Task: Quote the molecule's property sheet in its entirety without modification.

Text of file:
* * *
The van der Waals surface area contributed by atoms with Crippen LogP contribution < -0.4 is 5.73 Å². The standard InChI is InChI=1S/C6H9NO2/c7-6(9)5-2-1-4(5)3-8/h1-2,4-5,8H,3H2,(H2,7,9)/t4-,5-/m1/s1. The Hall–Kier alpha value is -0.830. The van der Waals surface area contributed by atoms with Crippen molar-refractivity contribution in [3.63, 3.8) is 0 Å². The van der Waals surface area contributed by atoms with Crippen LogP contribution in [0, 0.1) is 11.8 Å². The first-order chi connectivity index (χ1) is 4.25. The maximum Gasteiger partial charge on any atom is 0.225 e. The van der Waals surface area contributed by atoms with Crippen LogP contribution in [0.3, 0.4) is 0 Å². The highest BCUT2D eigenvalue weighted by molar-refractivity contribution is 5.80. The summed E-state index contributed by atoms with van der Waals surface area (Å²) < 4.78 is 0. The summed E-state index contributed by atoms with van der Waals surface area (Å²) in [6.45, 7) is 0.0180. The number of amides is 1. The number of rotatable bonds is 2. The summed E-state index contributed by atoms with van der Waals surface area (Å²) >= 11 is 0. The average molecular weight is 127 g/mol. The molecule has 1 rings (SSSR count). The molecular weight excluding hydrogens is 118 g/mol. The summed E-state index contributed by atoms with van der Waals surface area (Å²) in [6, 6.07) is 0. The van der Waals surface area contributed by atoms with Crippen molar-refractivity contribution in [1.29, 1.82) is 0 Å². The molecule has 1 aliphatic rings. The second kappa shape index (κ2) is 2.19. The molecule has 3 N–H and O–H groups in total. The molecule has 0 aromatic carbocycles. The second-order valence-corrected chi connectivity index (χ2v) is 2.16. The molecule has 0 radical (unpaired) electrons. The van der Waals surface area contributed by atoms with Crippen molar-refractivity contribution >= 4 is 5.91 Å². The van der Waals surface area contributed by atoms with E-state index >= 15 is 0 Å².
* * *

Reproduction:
The van der Waals surface area contributed by atoms with Crippen LogP contribution < -0.4 is 5.73 Å². The standard InChI is InChI=1S/C6H9NO2/c7-6(9)5-2-1-4(5)3-8/h1-2,4-5,8H,3H2,(H2,7,9)/t4-,5-/m1/s1. The Hall–Kier alpha value is -0.830. The van der Waals surface area contributed by atoms with Crippen molar-refractivity contribution in [3.63, 3.8) is 0 Å². The van der Waals surface area contributed by atoms with Crippen LogP contribution in [0, 0.1) is 11.8 Å². The first-order chi connectivity index (χ1) is 4.25. The maximum Gasteiger partial charge on any atom is 0.225 e. The van der Waals surface area contributed by atoms with Crippen LogP contribution in [0.3, 0.4) is 0 Å². The highest BCUT2D eigenvalue weighted by molar-refractivity contribution is 5.80. The summed E-state index contributed by atoms with van der Waals surface area (Å²) < 4.78 is 0. The summed E-state index contributed by atoms with van der Waals surface area (Å²) in [6.45, 7) is 0.0180. The number of amides is 1. The number of rotatable bonds is 2. The summed E-state index contributed by atoms with van der Waals surface area (Å²) >= 11 is 0. The average molecular weight is 127 g/mol. The molecule has 1 rings (SSSR count). The molecular weight excluding hydrogens is 118 g/mol. The summed E-state index contributed by atoms with van der Waals surface area (Å²) in [6, 6.07) is 0. The van der Waals surface area contributed by atoms with Crippen molar-refractivity contribution in [1.29, 1.82) is 0 Å². The molecule has 1 aliphatic rings. The second kappa shape index (κ2) is 2.19. The molecule has 3 N–H and O–H groups in total. The molecule has 0 aromatic carbocycles. The second-order valence-corrected chi connectivity index (χ2v) is 2.16. The molecule has 0 radical (unpaired) electrons. The van der Waals surface area contributed by atoms with Crippen molar-refractivity contribution >= 4 is 5.91 Å². The van der Waals surface area contributed by atoms with E-state index >= 15 is 0 Å².